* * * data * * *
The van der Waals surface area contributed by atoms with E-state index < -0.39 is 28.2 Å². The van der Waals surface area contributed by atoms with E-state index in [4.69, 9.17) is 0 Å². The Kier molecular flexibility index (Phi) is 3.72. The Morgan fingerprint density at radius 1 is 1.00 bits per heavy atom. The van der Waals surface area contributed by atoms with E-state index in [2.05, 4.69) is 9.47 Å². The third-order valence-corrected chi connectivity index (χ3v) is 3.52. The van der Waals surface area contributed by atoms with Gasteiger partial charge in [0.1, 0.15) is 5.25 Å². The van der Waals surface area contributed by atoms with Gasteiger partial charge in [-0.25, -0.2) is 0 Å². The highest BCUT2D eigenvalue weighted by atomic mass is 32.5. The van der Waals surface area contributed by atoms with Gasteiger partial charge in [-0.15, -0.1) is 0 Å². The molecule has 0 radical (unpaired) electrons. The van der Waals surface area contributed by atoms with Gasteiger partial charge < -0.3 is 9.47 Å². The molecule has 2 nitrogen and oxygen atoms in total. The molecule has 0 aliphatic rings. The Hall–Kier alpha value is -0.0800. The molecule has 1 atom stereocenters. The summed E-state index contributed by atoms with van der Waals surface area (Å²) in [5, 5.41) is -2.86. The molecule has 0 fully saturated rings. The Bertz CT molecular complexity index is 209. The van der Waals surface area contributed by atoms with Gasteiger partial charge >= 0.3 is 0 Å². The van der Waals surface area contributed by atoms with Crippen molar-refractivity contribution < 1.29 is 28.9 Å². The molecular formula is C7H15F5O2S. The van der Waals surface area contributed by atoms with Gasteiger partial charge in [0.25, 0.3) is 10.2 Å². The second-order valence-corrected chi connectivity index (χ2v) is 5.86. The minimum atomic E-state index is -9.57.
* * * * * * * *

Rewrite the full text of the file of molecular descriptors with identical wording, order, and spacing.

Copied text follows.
The van der Waals surface area contributed by atoms with E-state index < -0.39 is 28.2 Å². The van der Waals surface area contributed by atoms with E-state index in [4.69, 9.17) is 0 Å². The Kier molecular flexibility index (Phi) is 3.72. The Morgan fingerprint density at radius 1 is 1.00 bits per heavy atom. The van der Waals surface area contributed by atoms with E-state index in [2.05, 4.69) is 9.47 Å². The third-order valence-corrected chi connectivity index (χ3v) is 3.52. The van der Waals surface area contributed by atoms with Gasteiger partial charge in [0.1, 0.15) is 5.25 Å². The van der Waals surface area contributed by atoms with Gasteiger partial charge in [-0.25, -0.2) is 0 Å². The highest BCUT2D eigenvalue weighted by atomic mass is 32.5. The van der Waals surface area contributed by atoms with Gasteiger partial charge in [-0.15, -0.1) is 0 Å². The molecule has 0 radical (unpaired) electrons. The van der Waals surface area contributed by atoms with Gasteiger partial charge < -0.3 is 9.47 Å². The molecule has 2 nitrogen and oxygen atoms in total. The molecule has 0 aliphatic rings. The Hall–Kier alpha value is -0.0800. The molecule has 1 atom stereocenters. The summed E-state index contributed by atoms with van der Waals surface area (Å²) in [5, 5.41) is -2.86. The molecule has 0 fully saturated rings. The Bertz CT molecular complexity index is 209. The van der Waals surface area contributed by atoms with Gasteiger partial charge >= 0.3 is 0 Å². The van der Waals surface area contributed by atoms with Crippen molar-refractivity contribution < 1.29 is 28.9 Å². The molecular formula is C7H15F5O2S. The van der Waals surface area contributed by atoms with Gasteiger partial charge in [0.25, 0.3) is 10.2 Å². The second-order valence-corrected chi connectivity index (χ2v) is 5.86. The minimum atomic E-state index is -9.57.